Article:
Researching Usability

Posts Tagged ‘BBC

So you might have noticed the different title for this week’s weekly round-up. The reason for this change is to make each week’s title a bit more meaningful to readers. I also suspect that navigating old posts would be easier if the titles alluded to the content rather than forcing people to remember the date it was written. It’s an experiment for now and I might tweak it a bit in the future so feedback is always welcome.

This week the team have been doing some final edits to the inspection report. Although the content was completed last week, a few minor changes have been done to orientate readers through the report, provide better context and tweak the layout. It is expected to be finalised next week (promise!) so will post download details when it is available.

Measuring the user’s experience: pleasure and satisfaction

Something that I was reading about recently is the idea of measuring the playfulness and pleasure of digital libraries. In a short paper by Toms, Dufour and Hesemeier- ‘Evaluating the User’s Experience with Digital Libraries’, they have devised a method of assessing the entertainment value of digital libraries by adapting an e-commerce experiential value scale. It struck me reading this paper that there is little research on this aspect of evaluation. As with the ITF framework, many evaluation models focus on usability, usefulness and performance of a digital library. However, there appears to be scope for libraries to be more than just for the purpose of finding, acquiring and using information (Toms et al.). This becomes important as new features and services are added to digital libraries. The heuristic inspection that UX2 carried out provides evidence to support this idea and suggests that digital libraries are already doing this: bringing people together through social media and using new UI patterns that provide a more engaging experience than traditional search systems. Good examples include the ‘Stuff’ feature provided by Scran and the timeline and map used by World Digital Library.

Satisfaction is another term used when evaluating digital libraries. Myke Gluck wrote a paper: ‘Exploring the Relationship Between User Satisfaction and Relevance in Information Systems’ (1995) which revealed a strong relationship between user satisfaction, the relevance of retrieved items and the process of retrieving the item. This supports the idea that there is a connection between the performance of a system and it’s usefulness to the user. It also reveals that the usability of the UI affects satisfaction, supporting the need to evaluate an information system by adopting a holistic approach. As usefulness and usability are both determinants in the user acceptance of digital libraries (as discussed in last week’s blog), satisfaction is an influential factor in the success of a digital library.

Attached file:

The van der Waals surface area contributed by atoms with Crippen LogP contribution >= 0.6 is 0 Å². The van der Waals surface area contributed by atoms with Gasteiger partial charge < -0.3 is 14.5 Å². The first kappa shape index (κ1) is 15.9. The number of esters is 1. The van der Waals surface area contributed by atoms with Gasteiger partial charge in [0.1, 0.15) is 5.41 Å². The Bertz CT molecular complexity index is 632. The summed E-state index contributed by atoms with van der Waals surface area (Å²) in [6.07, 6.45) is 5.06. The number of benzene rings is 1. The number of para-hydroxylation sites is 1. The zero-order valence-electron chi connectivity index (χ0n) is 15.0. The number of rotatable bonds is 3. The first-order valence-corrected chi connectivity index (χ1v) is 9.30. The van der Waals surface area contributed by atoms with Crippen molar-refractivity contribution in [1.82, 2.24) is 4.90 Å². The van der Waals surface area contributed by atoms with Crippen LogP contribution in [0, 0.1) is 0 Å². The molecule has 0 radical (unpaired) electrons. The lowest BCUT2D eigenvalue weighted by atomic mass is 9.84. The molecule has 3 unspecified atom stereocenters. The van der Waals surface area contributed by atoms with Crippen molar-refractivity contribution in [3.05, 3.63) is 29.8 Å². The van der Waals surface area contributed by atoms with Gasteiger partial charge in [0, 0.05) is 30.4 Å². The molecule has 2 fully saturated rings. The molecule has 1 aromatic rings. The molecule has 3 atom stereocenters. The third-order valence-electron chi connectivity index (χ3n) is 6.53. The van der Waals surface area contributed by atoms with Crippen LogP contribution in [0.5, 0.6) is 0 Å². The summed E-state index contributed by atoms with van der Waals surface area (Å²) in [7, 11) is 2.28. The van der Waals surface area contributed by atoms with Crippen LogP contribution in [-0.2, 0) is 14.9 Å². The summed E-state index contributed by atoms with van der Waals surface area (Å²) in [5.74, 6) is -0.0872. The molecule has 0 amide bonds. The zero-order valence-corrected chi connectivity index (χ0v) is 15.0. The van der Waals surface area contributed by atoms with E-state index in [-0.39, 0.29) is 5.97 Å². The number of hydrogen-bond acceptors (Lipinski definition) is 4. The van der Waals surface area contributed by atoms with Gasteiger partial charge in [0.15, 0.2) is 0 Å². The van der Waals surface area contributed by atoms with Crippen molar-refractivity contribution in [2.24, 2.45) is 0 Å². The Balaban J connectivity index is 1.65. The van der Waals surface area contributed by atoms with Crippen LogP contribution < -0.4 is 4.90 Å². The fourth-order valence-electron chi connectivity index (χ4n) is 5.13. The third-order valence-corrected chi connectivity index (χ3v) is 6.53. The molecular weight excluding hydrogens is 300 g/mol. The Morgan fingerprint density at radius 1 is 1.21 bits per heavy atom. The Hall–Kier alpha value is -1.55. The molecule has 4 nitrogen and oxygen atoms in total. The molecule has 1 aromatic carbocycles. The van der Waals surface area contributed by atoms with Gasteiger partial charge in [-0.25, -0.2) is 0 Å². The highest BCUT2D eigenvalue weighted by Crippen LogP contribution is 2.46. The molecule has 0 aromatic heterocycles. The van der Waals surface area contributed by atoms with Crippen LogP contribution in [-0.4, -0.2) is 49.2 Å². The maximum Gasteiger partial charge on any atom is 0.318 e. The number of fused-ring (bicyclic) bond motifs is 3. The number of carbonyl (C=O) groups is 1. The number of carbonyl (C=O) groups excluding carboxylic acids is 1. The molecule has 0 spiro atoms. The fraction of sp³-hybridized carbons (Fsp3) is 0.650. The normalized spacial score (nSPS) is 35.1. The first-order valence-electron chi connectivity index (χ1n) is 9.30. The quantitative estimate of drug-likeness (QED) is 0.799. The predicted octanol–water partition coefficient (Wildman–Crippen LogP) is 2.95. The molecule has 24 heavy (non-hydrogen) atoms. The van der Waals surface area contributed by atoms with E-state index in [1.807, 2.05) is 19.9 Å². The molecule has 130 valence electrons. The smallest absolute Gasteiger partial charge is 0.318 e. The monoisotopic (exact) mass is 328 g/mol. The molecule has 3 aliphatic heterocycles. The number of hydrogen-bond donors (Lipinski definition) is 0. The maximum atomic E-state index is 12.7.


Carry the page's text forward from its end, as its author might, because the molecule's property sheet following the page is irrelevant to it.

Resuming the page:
BBC Virtual Revolution Series

Back in November I blogged about the documentary series being created by the BBC on the World Wide Web. I realised this week that it’s now finished and the first episode aired last Saturday. I plan to watch it on iPlayer this weekend before the next episode airs. If you want to know more about the documentary and watch the episodes, you can do so on their website.

Nanocrowd

This week Phil Bradley blogged about the movie search engine, Nanocrowd. I decided to check it out for myself and was impressed. The autocomplete or autosuggest system prevents users from misspelling words, reducing the chance of returning no results. The only thing that seems to be missing is information on the movie. Synopsis information appears when a user hovers over the film link, this information is loaded directly from Amazon. However, users are more likely to select the film link and expect to find information on the following page. Although there is a ‘movie in a nutshell’ word cloud in the right-hand column, the body of the page is blank. It would be nice to have things like the synopsis in this space or at least a link pointing users in the right direction. Alternatively, move the word cloud into the body of the page so people are more likely to notice it. Overall, this is a great tool for exploring movie genres and discovering new films. I’ll certainly be using it next time I’m searching for a film that matches my mood.

I’ve decided that since reading the excellent blog by Social Media Officer, Nicola Osborne, I have been inspired to start writing a weekly round-up of news/events/topics/discussions that have interested me. It will help me track my own research and hopefully be of interest to others.

World Usability Day (WUD): 12/11/09

Although this year’s theme was sustainability, the general purpose of WUD is to raise awareness of usability. So in that spirit I wanted to share some great usability related resources which I refer to frequently and that do a great job spreading the word:

  • UX booth: a blog with guest posts from people throughout the usability community.
  • UX blog: a blog from a usability professional, Barry Briggs who frequently posts links to other useful resources on the web.
  • IxDA: has a discussion forum on all things usability and new topics are frequently posted on Twitter to follow.
  • A List Apart: Very well known in the design community for producing great articles from some of the most prominent professionals around. Topics are not restricted to usability but also cover design, code and business.